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Culture

A Tale of Two Baltimores

Ken Lambert
Written by Ken Lambert

Borrowing from the famous opening line, “It was the best of cities, it was the worst of cities”.  In many ways, this is how the “Charm City” could be described.  While the following issue haunts many large American cities, I believe that it is even more pronounced in Baltimore.

I don’t live in Baltimore (or Maryland for that matter), and I don’t claim to be an expert or tour guide of the city.  However, after 5 trips there and recently spending 4 days visiting and driving through many parts and neighborhoods of the city, I’ve seen enough to state the following.

If you ask people who travel to Baltimore much, they typically will comment “the Inner Harbor area is fantastic- but be careful once you get outside of those several blocks”.  In very general terms, there is a lot of truth to that.  And I do not want to disparage the city or the residents in any way here.  The article aims to point out a few things, and also to state (and hope) that there is a much better potential outcome if the time, work, and desire was put in.

It’s very true that the Inner Harbor neighborhoods are very nice, and it’s clear that there is a lot of money being spent in this locality.  By tourists, by businesses, by residents, and by the municipality.

Once you drive or walk just a few blocks away from the I.H. region, it’s quite likely that you will see the standard picture of urban blight.  These are some of the same areas that became infamous during the Freddy Gray riots.  Streets and streets and corners and alleyways of dilapidated row houses and apartment buildings.  (Not each building is like this- some look in excellent shape.  But that seems the exception to the rule.)

Yes, I am white and basically am from a suburban, middle-class upbringing.  Thus to me- seeing these conditions is not very commonplace.   Please do not blame me for pointing it out; perhaps some that have lived there for their entire lives do not even “see” it anymore.  But, my guess is many city residents in these neighborhoods do “see it”- and they likely want more for their neighborhoods and/or their families.  They probably individually feel that they have little choice.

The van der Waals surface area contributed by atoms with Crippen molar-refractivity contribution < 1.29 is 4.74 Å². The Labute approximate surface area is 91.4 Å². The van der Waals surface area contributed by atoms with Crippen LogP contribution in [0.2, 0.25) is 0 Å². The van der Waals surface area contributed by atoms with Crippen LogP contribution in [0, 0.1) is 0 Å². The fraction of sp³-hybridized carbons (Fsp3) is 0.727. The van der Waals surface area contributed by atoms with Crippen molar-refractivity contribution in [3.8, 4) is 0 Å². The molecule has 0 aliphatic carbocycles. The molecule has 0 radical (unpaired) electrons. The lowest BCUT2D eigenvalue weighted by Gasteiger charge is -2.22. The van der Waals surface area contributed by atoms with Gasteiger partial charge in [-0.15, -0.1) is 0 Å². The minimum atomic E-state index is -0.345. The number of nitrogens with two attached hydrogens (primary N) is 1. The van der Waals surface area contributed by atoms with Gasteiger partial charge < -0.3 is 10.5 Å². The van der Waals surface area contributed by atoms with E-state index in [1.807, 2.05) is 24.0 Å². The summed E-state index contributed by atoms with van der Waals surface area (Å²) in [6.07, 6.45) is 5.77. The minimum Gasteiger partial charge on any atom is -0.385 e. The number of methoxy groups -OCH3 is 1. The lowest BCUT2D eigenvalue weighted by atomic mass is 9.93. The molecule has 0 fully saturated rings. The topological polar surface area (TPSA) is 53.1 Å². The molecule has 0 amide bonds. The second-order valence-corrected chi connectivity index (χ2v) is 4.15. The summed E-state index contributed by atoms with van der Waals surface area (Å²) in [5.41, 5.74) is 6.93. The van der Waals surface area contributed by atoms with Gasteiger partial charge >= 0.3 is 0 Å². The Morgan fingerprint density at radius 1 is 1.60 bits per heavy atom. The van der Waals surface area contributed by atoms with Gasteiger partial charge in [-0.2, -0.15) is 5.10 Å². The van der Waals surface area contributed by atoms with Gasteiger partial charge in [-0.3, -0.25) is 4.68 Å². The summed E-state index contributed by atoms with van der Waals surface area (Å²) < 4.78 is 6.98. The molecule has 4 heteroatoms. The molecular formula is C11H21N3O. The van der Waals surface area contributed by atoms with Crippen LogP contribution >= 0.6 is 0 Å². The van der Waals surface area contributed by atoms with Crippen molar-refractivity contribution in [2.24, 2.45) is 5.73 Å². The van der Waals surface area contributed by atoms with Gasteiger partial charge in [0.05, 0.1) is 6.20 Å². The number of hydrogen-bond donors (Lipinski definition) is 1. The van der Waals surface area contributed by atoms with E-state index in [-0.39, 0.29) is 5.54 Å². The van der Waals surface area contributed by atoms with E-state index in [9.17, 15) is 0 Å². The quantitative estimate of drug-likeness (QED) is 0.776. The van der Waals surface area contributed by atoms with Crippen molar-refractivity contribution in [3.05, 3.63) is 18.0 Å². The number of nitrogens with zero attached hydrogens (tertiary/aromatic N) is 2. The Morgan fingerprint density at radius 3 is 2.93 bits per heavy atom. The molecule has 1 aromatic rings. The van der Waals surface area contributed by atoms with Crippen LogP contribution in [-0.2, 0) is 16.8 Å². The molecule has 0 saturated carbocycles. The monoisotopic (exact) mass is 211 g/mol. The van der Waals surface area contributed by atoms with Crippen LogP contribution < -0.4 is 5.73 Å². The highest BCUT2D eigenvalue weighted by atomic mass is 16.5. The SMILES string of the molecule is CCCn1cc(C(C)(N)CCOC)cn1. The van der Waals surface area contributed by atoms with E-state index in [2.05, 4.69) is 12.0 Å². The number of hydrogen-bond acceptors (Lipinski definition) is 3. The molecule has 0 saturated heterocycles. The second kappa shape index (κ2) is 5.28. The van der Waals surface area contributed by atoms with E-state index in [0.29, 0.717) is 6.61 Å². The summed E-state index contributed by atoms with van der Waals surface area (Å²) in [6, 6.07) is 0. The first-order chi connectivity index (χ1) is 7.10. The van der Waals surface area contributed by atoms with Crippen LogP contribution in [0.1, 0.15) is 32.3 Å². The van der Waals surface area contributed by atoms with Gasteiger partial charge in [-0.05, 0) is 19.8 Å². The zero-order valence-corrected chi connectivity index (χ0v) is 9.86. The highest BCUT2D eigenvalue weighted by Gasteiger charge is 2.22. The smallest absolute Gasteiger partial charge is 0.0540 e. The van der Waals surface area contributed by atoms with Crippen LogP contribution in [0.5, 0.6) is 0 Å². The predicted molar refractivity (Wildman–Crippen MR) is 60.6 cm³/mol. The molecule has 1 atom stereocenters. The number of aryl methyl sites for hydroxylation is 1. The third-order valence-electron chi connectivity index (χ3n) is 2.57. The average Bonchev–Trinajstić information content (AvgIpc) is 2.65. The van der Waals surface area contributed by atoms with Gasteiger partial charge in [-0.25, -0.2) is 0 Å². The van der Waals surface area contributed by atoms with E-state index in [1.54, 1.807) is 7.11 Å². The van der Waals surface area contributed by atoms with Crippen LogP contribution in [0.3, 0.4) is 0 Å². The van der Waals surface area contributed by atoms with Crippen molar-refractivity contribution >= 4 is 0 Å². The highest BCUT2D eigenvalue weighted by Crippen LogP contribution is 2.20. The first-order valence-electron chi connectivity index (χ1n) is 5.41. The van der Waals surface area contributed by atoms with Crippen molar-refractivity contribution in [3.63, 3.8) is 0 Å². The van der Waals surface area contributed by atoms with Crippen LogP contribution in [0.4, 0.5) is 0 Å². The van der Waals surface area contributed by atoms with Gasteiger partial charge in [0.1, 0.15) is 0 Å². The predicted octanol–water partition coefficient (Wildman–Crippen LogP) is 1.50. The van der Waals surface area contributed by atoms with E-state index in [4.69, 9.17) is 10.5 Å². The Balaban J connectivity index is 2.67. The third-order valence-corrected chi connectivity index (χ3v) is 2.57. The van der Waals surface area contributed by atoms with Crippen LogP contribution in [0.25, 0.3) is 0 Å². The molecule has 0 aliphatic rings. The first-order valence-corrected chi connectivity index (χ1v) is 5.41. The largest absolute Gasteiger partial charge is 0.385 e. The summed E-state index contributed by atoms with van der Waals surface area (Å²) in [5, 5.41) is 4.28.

Baltimore city government is led by a Democrat, and the past 8 mayors have been Democrat.  That said, the issues and attitudes that have resulted in the current dichotomy of city neighborhoods reach far deeper than mere politicians or city administrators.

Some have said, possibly because of nonstop media coverage during the Gray uprising, that Baltimore is a racially divided and charged city.  Certainly there are pockets of the city that are nearly 100% African-American and other areas that are primarily White or Asian- but that doesn’t mean there is constant strife between the races.  To the contrary just this week I went to the baseball game.  I’d say the breakdown in the stands was 45% white, 45% African-American, and 10% “other”- and everyone got along fine and had fun alongside eachother.   After the game, I went to another common entertainment venue in the city.  I was shoulder to shoulder to many African-Americans there, and we had some fun and everything was fine.  In both cases, we were all just people; I didn’t feel or sense any awkwardness or ill-will.